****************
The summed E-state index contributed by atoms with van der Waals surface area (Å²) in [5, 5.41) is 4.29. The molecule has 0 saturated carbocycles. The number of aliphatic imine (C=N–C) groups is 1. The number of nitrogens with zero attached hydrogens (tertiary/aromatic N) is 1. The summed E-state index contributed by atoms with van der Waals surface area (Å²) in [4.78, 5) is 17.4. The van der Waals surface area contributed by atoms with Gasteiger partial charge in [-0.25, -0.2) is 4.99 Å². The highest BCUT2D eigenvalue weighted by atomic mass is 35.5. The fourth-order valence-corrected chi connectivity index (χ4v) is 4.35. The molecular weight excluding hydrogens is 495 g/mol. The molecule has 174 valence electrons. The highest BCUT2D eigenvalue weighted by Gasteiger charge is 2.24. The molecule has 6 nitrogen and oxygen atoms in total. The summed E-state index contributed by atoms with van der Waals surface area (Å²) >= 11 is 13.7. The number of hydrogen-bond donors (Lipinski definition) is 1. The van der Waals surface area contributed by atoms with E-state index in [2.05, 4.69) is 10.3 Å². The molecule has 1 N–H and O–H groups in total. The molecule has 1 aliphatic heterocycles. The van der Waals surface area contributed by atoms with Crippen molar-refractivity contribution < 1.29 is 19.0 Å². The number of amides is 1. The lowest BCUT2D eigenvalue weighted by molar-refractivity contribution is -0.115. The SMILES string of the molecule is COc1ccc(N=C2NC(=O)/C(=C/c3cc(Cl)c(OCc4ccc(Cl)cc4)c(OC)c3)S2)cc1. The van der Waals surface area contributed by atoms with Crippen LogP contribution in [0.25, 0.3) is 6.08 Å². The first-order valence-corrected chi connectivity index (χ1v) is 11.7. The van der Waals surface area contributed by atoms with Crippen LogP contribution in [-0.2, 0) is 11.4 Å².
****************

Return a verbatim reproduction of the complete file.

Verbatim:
The summed E-state index contributed by atoms with van der Waals surface area (Å²) in [5, 5.41) is 4.29. The molecule has 0 saturated carbocycles. The number of aliphatic imine (C=N–C) groups is 1. The number of nitrogens with zero attached hydrogens (tertiary/aromatic N) is 1. The summed E-state index contributed by atoms with van der Waals surface area (Å²) in [4.78, 5) is 17.4. The van der Waals surface area contributed by atoms with Gasteiger partial charge in [-0.25, -0.2) is 4.99 Å². The highest BCUT2D eigenvalue weighted by atomic mass is 35.5. The fourth-order valence-corrected chi connectivity index (χ4v) is 4.35. The molecular weight excluding hydrogens is 495 g/mol. The molecule has 174 valence electrons. The highest BCUT2D eigenvalue weighted by Gasteiger charge is 2.24. The molecule has 6 nitrogen and oxygen atoms in total. The summed E-state index contributed by atoms with van der Waals surface area (Å²) >= 11 is 13.7. The number of hydrogen-bond donors (Lipinski definition) is 1. The van der Waals surface area contributed by atoms with E-state index in [2.05, 4.69) is 10.3 Å². The molecule has 1 N–H and O–H groups in total. The molecule has 1 aliphatic heterocycles. The van der Waals surface area contributed by atoms with Crippen molar-refractivity contribution < 1.29 is 19.0 Å². The number of amides is 1. The lowest BCUT2D eigenvalue weighted by molar-refractivity contribution is -0.115. The SMILES string of the molecule is COc1ccc(N=C2NC(=O)/C(=C/c3cc(Cl)c(OCc4ccc(Cl)cc4)c(OC)c3)S2)cc1. The van der Waals surface area contributed by atoms with Crippen LogP contribution in [0.25, 0.3) is 6.08 Å². The first-order valence-corrected chi connectivity index (χ1v) is 11.7. The van der Waals surface area contributed by atoms with Crippen LogP contribution in [-0.2, 0) is 11.4 Å².